Lecture 6 - Thomas Troward
Eric Butterworth opens the second clip by saying, "Thomas Troward, our study for today, is significant probably more than any other way because he did not articulate a metaphysical interpretation of a religious view."
In that respect, he was the exact opposite of Mary Baker Eddy and in a sense he was the opposite of Phineas Quimby. Like Troward, Quimby was scientific in his teaching, but Quimby employed religious language because religious language was what caused people to become ill and religious language was what they knew. Mary Baker Eddy's success also depended on the communicating her teaching through the religious culture in which her patients lived.
Thomas Troward, however, spoke to a culture and intellectual environment free from religious thinking.
My opinion is that Quimby and Eddy spoke to those for whom Truth was revealed and Troward spoke to those for whom Truth was discovered. The patients of Quimby and Eddy were from a traditional worldview and the patients of Troward were from a modern point of view. Both are valid. The mistake we too often make today is assuming that all arrive at Truth in the same way.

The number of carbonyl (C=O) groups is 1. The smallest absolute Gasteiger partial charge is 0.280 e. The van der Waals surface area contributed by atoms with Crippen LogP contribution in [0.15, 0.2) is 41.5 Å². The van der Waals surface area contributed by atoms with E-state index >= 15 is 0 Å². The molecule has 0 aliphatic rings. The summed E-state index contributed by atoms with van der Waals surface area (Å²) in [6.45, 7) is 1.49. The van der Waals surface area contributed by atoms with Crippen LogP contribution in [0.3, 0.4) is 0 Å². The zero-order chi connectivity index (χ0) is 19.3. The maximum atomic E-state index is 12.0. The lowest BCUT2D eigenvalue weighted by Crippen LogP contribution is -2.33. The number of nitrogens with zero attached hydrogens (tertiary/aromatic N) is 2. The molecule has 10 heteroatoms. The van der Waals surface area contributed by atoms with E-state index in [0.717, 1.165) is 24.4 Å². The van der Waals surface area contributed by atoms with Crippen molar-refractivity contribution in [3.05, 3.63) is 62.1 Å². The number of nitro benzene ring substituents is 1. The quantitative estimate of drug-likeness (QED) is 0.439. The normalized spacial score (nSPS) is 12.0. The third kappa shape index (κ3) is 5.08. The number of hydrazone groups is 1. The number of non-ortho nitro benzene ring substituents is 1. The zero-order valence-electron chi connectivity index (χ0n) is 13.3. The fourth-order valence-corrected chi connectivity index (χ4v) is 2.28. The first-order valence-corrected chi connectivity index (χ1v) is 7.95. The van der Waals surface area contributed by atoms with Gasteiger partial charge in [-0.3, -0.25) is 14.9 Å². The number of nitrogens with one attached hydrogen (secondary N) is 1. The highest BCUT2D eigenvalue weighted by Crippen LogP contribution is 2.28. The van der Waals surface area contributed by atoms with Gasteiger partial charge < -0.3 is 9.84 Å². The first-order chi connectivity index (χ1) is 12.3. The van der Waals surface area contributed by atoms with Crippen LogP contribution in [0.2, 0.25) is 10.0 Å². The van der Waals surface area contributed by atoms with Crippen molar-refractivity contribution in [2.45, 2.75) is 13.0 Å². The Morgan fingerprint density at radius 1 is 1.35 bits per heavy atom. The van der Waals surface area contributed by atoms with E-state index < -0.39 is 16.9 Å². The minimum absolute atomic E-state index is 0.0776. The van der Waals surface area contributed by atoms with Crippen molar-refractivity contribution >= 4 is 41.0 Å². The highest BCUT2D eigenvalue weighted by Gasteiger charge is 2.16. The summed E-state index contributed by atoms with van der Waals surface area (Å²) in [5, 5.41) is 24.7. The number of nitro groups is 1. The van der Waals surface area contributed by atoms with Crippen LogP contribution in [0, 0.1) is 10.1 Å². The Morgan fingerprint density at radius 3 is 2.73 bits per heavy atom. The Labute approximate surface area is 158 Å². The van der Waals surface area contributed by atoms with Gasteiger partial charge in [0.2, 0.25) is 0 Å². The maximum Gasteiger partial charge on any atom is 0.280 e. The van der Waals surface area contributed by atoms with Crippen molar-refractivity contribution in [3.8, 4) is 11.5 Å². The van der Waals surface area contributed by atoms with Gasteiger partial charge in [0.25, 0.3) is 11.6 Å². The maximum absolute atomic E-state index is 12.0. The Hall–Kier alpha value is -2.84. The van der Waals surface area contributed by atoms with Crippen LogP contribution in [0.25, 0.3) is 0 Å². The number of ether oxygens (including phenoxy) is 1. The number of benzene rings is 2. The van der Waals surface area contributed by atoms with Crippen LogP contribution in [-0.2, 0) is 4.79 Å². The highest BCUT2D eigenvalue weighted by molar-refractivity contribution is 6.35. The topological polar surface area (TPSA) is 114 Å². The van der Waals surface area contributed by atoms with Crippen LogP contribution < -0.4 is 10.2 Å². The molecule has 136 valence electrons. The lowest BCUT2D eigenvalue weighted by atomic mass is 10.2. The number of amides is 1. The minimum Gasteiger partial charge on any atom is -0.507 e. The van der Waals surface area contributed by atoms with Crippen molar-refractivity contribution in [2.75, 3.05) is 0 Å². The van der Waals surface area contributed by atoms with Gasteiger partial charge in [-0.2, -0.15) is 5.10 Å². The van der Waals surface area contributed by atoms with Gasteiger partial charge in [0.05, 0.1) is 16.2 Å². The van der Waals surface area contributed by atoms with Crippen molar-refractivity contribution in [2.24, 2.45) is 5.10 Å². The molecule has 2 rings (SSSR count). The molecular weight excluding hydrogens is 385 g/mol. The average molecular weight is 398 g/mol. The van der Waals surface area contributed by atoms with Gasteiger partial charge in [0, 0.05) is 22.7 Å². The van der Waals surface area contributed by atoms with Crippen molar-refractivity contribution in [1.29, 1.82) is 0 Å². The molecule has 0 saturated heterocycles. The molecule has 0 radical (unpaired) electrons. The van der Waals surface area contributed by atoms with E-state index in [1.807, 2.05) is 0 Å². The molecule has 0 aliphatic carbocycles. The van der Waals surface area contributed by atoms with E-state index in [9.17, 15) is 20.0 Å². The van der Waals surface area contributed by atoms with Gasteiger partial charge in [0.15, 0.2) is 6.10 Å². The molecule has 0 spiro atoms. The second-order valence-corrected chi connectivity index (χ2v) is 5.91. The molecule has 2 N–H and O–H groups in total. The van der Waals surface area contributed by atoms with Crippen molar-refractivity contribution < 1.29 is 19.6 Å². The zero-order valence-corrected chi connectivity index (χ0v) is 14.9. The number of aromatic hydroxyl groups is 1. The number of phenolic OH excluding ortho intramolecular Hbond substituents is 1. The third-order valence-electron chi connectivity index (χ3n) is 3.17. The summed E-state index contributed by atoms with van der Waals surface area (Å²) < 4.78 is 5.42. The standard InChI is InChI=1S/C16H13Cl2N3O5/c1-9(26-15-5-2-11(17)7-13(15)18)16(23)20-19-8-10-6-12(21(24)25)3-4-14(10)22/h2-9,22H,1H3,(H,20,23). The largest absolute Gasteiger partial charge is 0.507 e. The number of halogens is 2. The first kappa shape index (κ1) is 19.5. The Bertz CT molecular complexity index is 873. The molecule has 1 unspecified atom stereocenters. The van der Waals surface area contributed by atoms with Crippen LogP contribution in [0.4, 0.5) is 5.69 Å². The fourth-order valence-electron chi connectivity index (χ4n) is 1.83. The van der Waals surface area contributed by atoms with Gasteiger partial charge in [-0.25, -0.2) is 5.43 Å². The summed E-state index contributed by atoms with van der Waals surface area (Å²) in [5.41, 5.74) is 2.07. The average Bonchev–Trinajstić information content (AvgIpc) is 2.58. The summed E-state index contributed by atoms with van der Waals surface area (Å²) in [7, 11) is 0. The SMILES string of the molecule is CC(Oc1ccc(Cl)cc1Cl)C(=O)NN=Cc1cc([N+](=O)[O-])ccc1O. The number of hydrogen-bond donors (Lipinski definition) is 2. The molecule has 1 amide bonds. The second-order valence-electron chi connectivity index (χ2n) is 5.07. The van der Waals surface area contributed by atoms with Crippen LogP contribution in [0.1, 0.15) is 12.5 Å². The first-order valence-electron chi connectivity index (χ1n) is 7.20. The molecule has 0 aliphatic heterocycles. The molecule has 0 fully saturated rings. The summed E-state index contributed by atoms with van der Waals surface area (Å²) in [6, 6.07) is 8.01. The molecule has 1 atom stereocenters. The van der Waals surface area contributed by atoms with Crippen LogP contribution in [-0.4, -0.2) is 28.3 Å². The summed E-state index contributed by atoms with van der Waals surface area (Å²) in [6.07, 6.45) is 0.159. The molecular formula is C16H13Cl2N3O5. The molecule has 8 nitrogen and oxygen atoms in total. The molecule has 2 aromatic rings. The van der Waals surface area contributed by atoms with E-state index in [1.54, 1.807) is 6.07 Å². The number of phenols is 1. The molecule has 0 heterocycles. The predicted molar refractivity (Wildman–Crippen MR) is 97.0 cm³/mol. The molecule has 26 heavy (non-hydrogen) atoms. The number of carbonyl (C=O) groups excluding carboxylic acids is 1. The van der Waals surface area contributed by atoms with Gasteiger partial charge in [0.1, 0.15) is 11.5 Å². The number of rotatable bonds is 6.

I'm sure that most of you have had some exposure to, some contact with, what is called the New Thought Movement. It is possible of course that you may be here just as a result of an introduction that has come to you briefly, or perhaps through listening to my radio broadcast. The so-called New Thought Movement, and its new insight in truth, is a unique kind of movement in America. It has spread out from America to other parts of the world, but it is quite unique to America. This is probably conjectural, but I think that to a large extent, most would agree upon this.